Let’s do a little exegesis of the text as the old-time hellfire preachers used to say. Rose says he’s “not built” to “act all sorry or sad or guilty.” Well, if he can’t even act that way, with his whole future hanging in the balance, we can be sure he’s incapable of actually feeling that way. Our prisons are full of people who aren’t “built” to feel remorse or guilt or sorrow at the damage they have done. This attitude is a pathology, Pete, not a bragging point.
Even more chilling is Rose’s using the word “it” twice, instead of “I.” The truly contrite person would instinctively say, “I’m sorry I did it and that I hurt people.” Instead, Rose says that “it” did the damage. And what is “it”? Well, “it” is the investigation, the exposure of his gambling, the scandal. In other words, like any unrepentant scoundrel, he’s mostly sorry that he got caught. He still hasn’t come to terms with the deed itself.
The more Rose talks, the more he exposes rather than redeems himself. “During the times I gambled as a manager, I never took an unfair advantage. I never bet more or less based on injuries or inside information. I never allowed my wagers to influence my baseball decisions,” writes Rose. “So in my mind I wasn’t corrupt.”
That’s like a bank robber asking for parole because he didn’t scare the tellers.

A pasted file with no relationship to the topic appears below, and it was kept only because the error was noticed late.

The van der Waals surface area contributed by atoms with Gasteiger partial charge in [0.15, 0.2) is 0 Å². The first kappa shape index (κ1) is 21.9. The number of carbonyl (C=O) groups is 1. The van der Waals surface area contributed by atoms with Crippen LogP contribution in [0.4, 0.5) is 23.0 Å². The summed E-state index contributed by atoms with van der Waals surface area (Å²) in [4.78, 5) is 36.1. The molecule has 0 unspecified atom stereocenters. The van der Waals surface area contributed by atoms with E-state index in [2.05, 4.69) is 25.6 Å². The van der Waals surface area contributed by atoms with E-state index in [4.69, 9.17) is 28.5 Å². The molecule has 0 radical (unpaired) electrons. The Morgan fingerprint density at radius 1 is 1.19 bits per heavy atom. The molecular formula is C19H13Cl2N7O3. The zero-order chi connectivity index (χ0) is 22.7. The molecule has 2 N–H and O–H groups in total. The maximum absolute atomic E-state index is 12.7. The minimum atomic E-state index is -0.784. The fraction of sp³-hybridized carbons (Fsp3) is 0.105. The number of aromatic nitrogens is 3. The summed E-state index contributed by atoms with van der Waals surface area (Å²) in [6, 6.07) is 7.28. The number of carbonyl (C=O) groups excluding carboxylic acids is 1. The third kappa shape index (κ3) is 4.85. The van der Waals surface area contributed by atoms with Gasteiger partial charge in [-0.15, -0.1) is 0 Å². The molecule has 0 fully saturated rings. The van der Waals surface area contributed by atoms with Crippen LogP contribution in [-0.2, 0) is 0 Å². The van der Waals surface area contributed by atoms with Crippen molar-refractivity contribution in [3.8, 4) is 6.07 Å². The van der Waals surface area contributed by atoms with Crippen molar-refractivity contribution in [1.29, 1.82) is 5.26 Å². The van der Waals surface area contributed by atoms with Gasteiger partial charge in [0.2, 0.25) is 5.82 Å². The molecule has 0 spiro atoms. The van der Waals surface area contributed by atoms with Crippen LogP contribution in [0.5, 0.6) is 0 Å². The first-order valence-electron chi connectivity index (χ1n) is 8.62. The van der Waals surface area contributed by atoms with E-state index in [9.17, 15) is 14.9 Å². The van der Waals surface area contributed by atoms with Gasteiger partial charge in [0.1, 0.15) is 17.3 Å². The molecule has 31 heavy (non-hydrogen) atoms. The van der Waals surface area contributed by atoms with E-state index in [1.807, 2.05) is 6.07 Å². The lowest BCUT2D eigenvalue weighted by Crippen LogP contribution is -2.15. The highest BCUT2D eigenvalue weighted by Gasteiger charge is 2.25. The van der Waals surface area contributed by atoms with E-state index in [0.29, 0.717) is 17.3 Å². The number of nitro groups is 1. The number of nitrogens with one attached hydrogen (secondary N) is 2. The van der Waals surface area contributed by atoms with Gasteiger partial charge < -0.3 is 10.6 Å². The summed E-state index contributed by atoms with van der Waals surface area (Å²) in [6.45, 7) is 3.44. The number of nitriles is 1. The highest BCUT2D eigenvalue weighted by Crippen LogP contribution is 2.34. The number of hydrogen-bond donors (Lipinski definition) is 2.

Baseball has only one cardinal rule. You can’t gamble on the game. In any form. Ever. It’s posted in every clubhouse. Everybody, down to the densest rookie, understands it. If you take drugs or become an alcoholic, that’s entirely different. It’s a personal problem. You deserve and get rehab. But if you gamble on the game -- let alone, good Lord, bet on the team you are managing -- you have stabbed a dagger into the heart of the game’s competitive credibility. Yet Rose, in this damning attempt at rationalization, shows how the mind of an egotist and amoralist works. Rose set up a completely different code -- in his own mind -- so that he could get around the rules that apply to everybody else in baseball.
This isn’t how you get reinstated. This is how, without knowing it, you make the case against reinstatement. Mercy should always be the order of the day. But, in this case, balanced against enormous skepticism.
This week, America will talk about Rose, now baseball’s all-time leader in both hits and lies. But we ought to be talking about Vincent, Dowd and A. Bartlett Giamatti -- men who paid a high price to dig out a hard truth, then stick by their guns. But the sinner gets the headline, doesn’t he? The Prodigal Son gets the feast. What a lousy parable.
Perhaps the valuable story this week isn’t that Rose finally admitted what we all knew -- that in one season, he had a bet down on more than a third of all the games in the majors. The tale that matters, a parable in its own right, is that, for 14 years, in the face of sentimental public opinion, a legion of Pete apologists and attacks on the game’s leaders, baseball did not buckle. The sport kept the scoundrel where he belonged -- out of the game.
Now we’ll see if Selig, who gets high grades for his constancy for a decade, can stand one final test of character from Rose. With millions of fans chanting “forgive,” will Selig demand that Rose show true contrition and, in Giamatti’s words, “reconfigure his life,” rather than merely reshape his image with a book tour?